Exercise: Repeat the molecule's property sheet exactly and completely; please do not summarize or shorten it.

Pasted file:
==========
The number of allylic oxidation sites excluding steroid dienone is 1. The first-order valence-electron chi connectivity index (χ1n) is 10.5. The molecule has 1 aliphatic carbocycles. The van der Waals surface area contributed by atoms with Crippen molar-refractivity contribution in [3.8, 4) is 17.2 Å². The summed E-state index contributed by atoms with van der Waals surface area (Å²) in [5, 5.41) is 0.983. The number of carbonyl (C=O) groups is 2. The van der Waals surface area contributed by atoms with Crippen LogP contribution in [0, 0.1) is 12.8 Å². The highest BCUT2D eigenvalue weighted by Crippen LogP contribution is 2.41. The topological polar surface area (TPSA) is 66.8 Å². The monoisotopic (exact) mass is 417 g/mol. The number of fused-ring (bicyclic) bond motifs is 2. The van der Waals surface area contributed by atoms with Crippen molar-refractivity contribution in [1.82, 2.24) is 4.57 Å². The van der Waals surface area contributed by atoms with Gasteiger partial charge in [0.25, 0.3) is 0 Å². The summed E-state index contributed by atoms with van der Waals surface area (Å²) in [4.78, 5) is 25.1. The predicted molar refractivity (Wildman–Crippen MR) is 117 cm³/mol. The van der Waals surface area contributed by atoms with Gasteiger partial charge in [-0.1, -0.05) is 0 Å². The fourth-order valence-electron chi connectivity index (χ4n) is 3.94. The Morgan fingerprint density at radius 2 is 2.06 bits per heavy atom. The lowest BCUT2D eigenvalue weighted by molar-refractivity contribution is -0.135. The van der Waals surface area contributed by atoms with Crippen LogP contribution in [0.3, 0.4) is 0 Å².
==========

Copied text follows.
The number of allylic oxidation sites excluding steroid dienone is 1. The first-order valence-electron chi connectivity index (χ1n) is 10.5. The molecule has 1 aliphatic carbocycles. The van der Waals surface area contributed by atoms with Crippen molar-refractivity contribution in [3.8, 4) is 17.2 Å². The summed E-state index contributed by atoms with van der Waals surface area (Å²) in [5, 5.41) is 0.983. The number of carbonyl (C=O) groups is 2. The van der Waals surface area contributed by atoms with Crippen LogP contribution in [0, 0.1) is 12.8 Å². The highest BCUT2D eigenvalue weighted by Crippen LogP contribution is 2.41. The topological polar surface area (TPSA) is 66.8 Å². The monoisotopic (exact) mass is 417 g/mol. The number of fused-ring (bicyclic) bond motifs is 2. The van der Waals surface area contributed by atoms with Crippen molar-refractivity contribution in [1.82, 2.24) is 4.57 Å². The van der Waals surface area contributed by atoms with Gasteiger partial charge in [0.25, 0.3) is 0 Å². The summed E-state index contributed by atoms with van der Waals surface area (Å²) in [4.78, 5) is 25.1. The predicted molar refractivity (Wildman–Crippen MR) is 117 cm³/mol. The van der Waals surface area contributed by atoms with Gasteiger partial charge in [-0.1, -0.05) is 0 Å². The fourth-order valence-electron chi connectivity index (χ4n) is 3.94. The Morgan fingerprint density at radius 2 is 2.06 bits per heavy atom. The lowest BCUT2D eigenvalue weighted by molar-refractivity contribution is -0.135. The van der Waals surface area contributed by atoms with Crippen LogP contribution in [0.3, 0.4) is 0 Å².